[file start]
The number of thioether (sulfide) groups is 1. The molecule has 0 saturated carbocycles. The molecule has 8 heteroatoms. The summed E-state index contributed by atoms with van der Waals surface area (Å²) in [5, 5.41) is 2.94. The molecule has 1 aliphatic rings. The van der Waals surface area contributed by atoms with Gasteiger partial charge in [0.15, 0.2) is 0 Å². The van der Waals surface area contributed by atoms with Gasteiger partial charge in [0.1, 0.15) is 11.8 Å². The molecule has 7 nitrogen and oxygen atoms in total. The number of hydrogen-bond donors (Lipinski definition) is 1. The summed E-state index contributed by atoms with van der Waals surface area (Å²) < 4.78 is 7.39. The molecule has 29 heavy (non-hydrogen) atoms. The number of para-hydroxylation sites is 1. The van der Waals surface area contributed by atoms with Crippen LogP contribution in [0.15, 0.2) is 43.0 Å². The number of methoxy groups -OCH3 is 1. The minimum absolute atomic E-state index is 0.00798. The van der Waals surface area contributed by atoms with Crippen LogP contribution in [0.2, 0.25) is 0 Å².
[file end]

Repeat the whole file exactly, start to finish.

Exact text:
The number of thioether (sulfide) groups is 1. The molecule has 0 saturated carbocycles. The molecule has 8 heteroatoms. The summed E-state index contributed by atoms with van der Waals surface area (Å²) in [5, 5.41) is 2.94. The molecule has 1 aliphatic rings. The van der Waals surface area contributed by atoms with Gasteiger partial charge in [0.15, 0.2) is 0 Å². The van der Waals surface area contributed by atoms with Gasteiger partial charge in [0.1, 0.15) is 11.8 Å². The molecule has 7 nitrogen and oxygen atoms in total. The number of hydrogen-bond donors (Lipinski definition) is 1. The summed E-state index contributed by atoms with van der Waals surface area (Å²) < 4.78 is 7.39. The molecule has 29 heavy (non-hydrogen) atoms. The number of para-hydroxylation sites is 1. The van der Waals surface area contributed by atoms with Crippen LogP contribution in [0.15, 0.2) is 43.0 Å². The number of methoxy groups -OCH3 is 1. The minimum absolute atomic E-state index is 0.00798. The van der Waals surface area contributed by atoms with Crippen LogP contribution in [0.2, 0.25) is 0 Å².